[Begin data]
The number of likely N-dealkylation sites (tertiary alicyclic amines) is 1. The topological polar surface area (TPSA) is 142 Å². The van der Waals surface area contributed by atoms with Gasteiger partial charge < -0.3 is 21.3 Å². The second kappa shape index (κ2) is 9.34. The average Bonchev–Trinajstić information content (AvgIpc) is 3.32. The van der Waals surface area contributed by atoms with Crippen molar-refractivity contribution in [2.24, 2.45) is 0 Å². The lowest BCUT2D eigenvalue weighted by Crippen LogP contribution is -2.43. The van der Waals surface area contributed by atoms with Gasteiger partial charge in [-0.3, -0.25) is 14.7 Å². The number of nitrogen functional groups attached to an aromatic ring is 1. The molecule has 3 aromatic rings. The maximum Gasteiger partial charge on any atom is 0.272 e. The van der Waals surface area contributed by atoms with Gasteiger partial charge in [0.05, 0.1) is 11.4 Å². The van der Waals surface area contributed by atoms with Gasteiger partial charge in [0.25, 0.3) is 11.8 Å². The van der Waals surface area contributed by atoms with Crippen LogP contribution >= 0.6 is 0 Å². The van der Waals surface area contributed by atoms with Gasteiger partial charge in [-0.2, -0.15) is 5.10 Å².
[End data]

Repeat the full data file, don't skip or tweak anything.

The number of likely N-dealkylation sites (tertiary alicyclic amines) is 1. The topological polar surface area (TPSA) is 142 Å². The van der Waals surface area contributed by atoms with Gasteiger partial charge < -0.3 is 21.3 Å². The second kappa shape index (κ2) is 9.34. The average Bonchev–Trinajstić information content (AvgIpc) is 3.32. The van der Waals surface area contributed by atoms with Crippen molar-refractivity contribution in [2.24, 2.45) is 0 Å². The lowest BCUT2D eigenvalue weighted by Crippen LogP contribution is -2.43. The van der Waals surface area contributed by atoms with Gasteiger partial charge in [-0.3, -0.25) is 14.7 Å². The number of nitrogen functional groups attached to an aromatic ring is 1. The molecule has 3 aromatic rings. The maximum Gasteiger partial charge on any atom is 0.272 e. The van der Waals surface area contributed by atoms with Gasteiger partial charge in [0.05, 0.1) is 11.4 Å². The van der Waals surface area contributed by atoms with Gasteiger partial charge in [0.25, 0.3) is 11.8 Å². The van der Waals surface area contributed by atoms with Crippen LogP contribution >= 0.6 is 0 Å². The van der Waals surface area contributed by atoms with Gasteiger partial charge in [-0.2, -0.15) is 5.10 Å².